was now stuck about ten feet from the top of the cliff.
will happen?Will he fall?Turn to page 29 to find out!
Tony Beauclerk - Colchester
CAUTION - EDITOR'S
tale of the two boys is, of course, fictional, but in the 1940's, the
collecting of birds eggs, by young lads in particular, was a pastime or
hobby.Today, however, it is illegal.
cliffs is also not a wise thing to do!So, for any young readers, as the saying goes:'Don't try this one at home'!
following, which you may find of interest, is the advice given by the Royal
Society for the Protection of Birds on egg collecting and old egg collections:
It has been illegal to take the eggs of most wild
birds since the Wild Birds Protection Act 1954 and it is illegal to possess or
control any wild birds' eggs taken since that time under the Wildlife and
is illegal to sell any wild bird's egg, irrespective of its age.
Possession of wild birds' eggs is an
offence of strict liability so that anyone who chooses to be in possession of
eggs is obliged to show, on a balance of probabilities, that their possession
is lawful. The potential maximum fine for each wild bird's egg is £5,000
and/or six month's imprisonment.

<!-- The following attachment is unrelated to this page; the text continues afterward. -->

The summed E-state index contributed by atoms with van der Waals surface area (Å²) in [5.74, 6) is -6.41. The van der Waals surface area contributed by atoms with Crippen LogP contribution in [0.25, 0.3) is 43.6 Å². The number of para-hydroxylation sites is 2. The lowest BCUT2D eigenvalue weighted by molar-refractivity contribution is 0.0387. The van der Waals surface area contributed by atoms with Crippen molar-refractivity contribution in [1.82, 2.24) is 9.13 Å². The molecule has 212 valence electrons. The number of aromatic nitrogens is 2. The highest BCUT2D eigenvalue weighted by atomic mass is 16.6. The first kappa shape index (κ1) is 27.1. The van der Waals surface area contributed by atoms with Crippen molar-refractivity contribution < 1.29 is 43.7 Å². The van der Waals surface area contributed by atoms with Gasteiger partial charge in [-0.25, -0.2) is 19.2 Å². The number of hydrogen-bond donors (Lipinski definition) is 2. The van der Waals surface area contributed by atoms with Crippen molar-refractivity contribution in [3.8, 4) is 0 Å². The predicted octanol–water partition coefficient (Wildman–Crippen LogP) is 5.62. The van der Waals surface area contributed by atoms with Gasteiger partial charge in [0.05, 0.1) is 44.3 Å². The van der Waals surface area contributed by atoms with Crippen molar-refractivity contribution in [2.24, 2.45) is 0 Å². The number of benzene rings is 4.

Despite the fact that legislation
prohibiting the taking of certain wild birds' eggs has been in existence since
1880, the practice still continues and, in the case of particularly rare birds,
it can have serious implications for their conservation. Rare breeding species
particularly vulnerable to egg collectors include Slavonian
and black-necked grebes, ospreys, white-tailed eagles, red kites, and
Collectors can devote their life to the
pursuit of eggs and can become obsessed with the practice. They usually take
the whole clutch of eggs, and may also return for a second clutch. Often rarer
species of birds are targeted. An egg will rot if the contents are left inside
so eggs must be 'blown'. Collectors will take eggs at every stage of
incubation, although freshly laid eggs are preferred as it is easier to blow